top of page
Yellow textured background

News & Reviews

I was thrilled to read the Kirkus Review of MAYA LIN: Artist-Architect of Light and Lines, especially this line: "Overall, a fine celebration of a renowned woman artist."

"A concise biography introduces the Chinese-American artist and designer Maya Lin, best known for her architectural plan for the Vietnam Veterans Memorial.

Lin, the child of a ceramic artist and a poet who “had fled China at a time when people were told…how to think,” spends hours as a child playing in the nearby woods and building miniature towns of “paper and scraps.”

Lin is in her last year of college when she enters a competition to design a proposed memorial to Vietnam War veterans, to be built on the National Mall. The design had to include the 58,000 names of those soldiers who had died in Vietnam. Lin’s design was chosen in the anonymous competition but was not without controversy when her name was revealed.

The illustration of the completed memorial focuses on the wall and Lin’s original concept, built into the earth, rising and falling with the landscape, rather than the compromised result, with statues representing soldiers. Phumiruk’s clean-lined, crisp illustrations, done in Photoshop, and light palette emphasize connections between Lin’s concepts and the strong influences of nature on Lin’s art.

The margins of the page containing Harvey’s author’s note about Lin’s work are filled with artists’ and architects’ tools, neatly labeled: ink pens, blueprints, pastels. Harvey provides websites for further information but no specific sources for her work.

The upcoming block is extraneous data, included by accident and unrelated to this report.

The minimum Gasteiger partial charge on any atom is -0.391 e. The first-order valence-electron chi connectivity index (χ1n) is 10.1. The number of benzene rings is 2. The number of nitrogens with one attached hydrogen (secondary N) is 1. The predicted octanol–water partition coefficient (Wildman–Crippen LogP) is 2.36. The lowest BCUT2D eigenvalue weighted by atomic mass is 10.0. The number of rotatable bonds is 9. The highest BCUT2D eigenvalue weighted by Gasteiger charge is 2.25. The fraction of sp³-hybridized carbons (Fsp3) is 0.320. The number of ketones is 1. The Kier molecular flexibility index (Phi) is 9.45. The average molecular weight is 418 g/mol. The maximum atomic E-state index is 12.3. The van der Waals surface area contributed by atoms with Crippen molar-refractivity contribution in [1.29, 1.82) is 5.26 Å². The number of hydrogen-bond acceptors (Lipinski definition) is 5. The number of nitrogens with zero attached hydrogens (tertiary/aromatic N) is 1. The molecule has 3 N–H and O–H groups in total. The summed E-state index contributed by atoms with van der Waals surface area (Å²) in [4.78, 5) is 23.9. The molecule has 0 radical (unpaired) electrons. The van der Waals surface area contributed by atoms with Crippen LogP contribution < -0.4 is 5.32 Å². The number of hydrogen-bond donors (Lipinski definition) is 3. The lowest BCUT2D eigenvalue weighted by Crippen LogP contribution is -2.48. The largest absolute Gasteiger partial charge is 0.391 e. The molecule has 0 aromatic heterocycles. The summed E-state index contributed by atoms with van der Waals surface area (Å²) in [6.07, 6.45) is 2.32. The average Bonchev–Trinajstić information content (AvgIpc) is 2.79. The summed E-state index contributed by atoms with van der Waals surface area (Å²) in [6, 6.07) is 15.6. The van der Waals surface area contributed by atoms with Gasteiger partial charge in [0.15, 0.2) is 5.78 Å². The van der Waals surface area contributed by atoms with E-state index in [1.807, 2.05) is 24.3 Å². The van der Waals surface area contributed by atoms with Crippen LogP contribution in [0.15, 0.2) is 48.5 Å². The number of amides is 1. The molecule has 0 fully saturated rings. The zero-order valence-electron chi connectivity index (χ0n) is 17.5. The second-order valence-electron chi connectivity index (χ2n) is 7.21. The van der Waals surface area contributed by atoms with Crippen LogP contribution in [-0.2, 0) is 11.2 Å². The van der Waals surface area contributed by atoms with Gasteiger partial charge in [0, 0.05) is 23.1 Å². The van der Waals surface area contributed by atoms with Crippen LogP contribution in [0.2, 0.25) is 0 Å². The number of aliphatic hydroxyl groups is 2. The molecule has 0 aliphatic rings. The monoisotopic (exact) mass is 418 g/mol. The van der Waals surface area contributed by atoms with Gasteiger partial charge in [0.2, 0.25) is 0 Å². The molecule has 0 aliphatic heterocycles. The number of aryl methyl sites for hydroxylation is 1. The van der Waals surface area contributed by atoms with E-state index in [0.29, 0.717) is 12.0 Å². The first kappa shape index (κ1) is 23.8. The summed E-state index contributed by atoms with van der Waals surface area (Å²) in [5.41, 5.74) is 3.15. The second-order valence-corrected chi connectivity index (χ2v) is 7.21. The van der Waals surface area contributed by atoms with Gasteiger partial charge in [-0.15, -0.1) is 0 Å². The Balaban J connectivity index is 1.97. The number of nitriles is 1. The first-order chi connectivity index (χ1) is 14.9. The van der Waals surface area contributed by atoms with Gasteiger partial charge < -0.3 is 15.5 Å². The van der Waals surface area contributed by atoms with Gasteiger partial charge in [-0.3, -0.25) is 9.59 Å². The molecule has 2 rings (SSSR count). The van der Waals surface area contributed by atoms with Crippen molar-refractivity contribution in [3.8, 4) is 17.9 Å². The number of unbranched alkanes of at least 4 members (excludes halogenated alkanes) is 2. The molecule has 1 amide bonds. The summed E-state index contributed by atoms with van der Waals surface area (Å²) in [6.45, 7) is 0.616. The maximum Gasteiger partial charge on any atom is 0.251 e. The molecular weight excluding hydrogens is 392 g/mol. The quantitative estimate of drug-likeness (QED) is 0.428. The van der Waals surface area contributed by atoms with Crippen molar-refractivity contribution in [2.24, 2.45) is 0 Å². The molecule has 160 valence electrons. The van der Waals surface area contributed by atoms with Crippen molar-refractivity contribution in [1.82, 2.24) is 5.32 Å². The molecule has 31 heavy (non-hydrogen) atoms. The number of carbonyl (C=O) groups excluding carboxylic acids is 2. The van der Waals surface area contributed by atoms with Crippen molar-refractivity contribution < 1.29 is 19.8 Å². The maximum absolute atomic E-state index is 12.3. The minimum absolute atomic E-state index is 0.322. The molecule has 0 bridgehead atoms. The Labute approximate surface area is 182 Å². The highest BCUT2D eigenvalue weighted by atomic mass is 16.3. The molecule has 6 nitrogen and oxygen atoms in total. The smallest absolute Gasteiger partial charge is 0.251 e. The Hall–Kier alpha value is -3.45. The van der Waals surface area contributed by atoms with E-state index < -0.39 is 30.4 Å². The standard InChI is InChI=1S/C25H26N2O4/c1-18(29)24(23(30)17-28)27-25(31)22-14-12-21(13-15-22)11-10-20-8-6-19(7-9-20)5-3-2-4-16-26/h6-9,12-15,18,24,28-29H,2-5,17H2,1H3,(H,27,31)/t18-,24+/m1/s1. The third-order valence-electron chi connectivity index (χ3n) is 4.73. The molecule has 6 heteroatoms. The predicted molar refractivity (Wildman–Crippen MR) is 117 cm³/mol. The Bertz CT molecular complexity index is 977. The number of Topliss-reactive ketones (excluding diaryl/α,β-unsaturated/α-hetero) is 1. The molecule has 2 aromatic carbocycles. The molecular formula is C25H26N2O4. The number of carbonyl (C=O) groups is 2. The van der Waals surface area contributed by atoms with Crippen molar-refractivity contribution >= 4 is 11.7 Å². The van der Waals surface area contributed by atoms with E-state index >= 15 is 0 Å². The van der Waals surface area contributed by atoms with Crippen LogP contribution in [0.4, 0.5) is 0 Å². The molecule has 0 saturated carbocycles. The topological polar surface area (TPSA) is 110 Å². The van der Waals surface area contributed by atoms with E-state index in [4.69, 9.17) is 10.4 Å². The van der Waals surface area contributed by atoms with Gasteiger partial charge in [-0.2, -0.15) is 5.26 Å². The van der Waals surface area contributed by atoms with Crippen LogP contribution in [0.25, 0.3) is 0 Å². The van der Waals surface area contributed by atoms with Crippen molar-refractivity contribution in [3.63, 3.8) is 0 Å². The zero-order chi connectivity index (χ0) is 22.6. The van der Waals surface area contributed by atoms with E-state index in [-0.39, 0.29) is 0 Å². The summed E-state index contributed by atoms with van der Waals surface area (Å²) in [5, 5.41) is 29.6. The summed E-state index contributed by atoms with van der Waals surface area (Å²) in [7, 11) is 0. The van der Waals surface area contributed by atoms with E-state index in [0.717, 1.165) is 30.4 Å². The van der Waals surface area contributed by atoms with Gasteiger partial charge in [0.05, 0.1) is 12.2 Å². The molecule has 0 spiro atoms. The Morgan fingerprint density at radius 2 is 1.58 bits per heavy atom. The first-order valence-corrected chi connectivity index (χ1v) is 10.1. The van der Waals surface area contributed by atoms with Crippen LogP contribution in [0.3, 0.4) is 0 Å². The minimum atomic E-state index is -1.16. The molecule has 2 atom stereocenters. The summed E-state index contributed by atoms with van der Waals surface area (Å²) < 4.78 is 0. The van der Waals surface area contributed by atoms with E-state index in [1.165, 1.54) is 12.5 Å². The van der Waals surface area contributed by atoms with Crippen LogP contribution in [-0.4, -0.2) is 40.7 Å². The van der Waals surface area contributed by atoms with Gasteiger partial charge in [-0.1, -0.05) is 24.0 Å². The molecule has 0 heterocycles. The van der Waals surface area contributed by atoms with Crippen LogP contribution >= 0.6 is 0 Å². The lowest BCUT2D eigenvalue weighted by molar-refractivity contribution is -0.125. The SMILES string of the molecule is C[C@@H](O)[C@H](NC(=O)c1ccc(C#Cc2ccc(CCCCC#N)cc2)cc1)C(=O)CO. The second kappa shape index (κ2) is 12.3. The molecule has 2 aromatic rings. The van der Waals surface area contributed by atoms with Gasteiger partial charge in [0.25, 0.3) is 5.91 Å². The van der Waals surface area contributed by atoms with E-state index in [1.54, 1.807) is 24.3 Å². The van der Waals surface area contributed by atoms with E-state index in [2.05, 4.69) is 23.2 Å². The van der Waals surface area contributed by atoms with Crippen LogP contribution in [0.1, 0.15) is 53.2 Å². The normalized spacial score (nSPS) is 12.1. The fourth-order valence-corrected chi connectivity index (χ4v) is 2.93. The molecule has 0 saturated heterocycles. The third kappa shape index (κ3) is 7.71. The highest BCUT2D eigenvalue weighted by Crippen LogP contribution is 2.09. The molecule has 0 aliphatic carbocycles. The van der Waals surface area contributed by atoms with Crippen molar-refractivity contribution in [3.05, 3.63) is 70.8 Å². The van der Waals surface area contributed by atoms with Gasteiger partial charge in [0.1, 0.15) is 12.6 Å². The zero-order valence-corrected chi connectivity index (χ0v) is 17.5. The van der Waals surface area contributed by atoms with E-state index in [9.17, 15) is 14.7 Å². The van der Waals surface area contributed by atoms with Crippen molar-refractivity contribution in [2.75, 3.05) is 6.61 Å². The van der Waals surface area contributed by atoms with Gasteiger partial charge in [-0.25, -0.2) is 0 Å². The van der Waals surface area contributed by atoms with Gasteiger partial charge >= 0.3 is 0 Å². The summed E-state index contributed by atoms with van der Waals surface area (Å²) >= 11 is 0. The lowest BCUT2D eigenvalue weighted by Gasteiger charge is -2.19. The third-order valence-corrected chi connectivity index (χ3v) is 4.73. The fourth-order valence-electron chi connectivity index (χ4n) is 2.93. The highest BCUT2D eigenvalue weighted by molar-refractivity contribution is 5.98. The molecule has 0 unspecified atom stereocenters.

Overall, a fine celebration of a renowned woman artist. (Picture book/biography. 4-8)"

Oh! I'm very excited to read the first review of MAYA LIN: Artist-Architect of Light and Lines, published in BOOKLIST and in particular the review stating that this book " "is an artful resource for dreamers of all ages." :

"In 1981, judges selected Maya Lin’s design for the Vietnam Veterans Memorial from 1,421 entries. A senior at Yale University, Lin was just 21. In this introduction to the influential American designer, Harvey portrays Lin’s early inspirations, from the forests and hills of her Ohio hometown and the progressive professions of her parents (her poet mother and clay-artist father, both Chinese immigrants, “never told Maya what to be or how to think”) to “the patterns of light and lines” in buildings at Yale and abroad.

The book also emphasizes Lin’s artistic process, revealing the impetus—a reflective sliver in the earth’s surface—for what would be her first (of many) major works of art, and the mashed potato models, sketches, and backlash that accompanied it.

All the while, the clean lines in Phumiruk’s deliberately sparse, light-infused spreads and the placement of slender, pillarlike passages of text reinforce the breathtaking beauty of Lin’s sleek landmark. With a closing author’s note detailing Lin’s motivations for projects past and present, this is an artful resource for dreamers of all ages. — Briana Shemroske"

Spring 2017 Children's Sneak Previews"


"Christy Ottaviano Books finds three’s a crowd with Romeo, Juliet and Jim by Larry Schwarz and Iva-Marie Palmer, in which Jim threatens to destroy the romance of star-crossed lovers Romeo and Juliet by winning Juliet’s heart; Monkey Brother by Adam Auerbach, showcasing the sibling rivalry between a boy and his brother, who happens to be a monkey; Maya Lin: Artist-Architect of Light and Lines by Jeanne Walker Harvey, illus. by Dow Phumiruk, a portrait of the designer of the Vietnam War Memorial; Blooming at the Texas Sunrise Motel by Kimberly Willis Holt, about a girl who attempts to brighten the lives of her cranky grandfather and the residents of his motel by planting a flower garden; and Boy, Stolen by April Henry, the sequel to Girl, Stolen in which Cheyenne sets out to save her former captor." - July 2019

Where to find Jeanne Walker Harvey books

bottom of page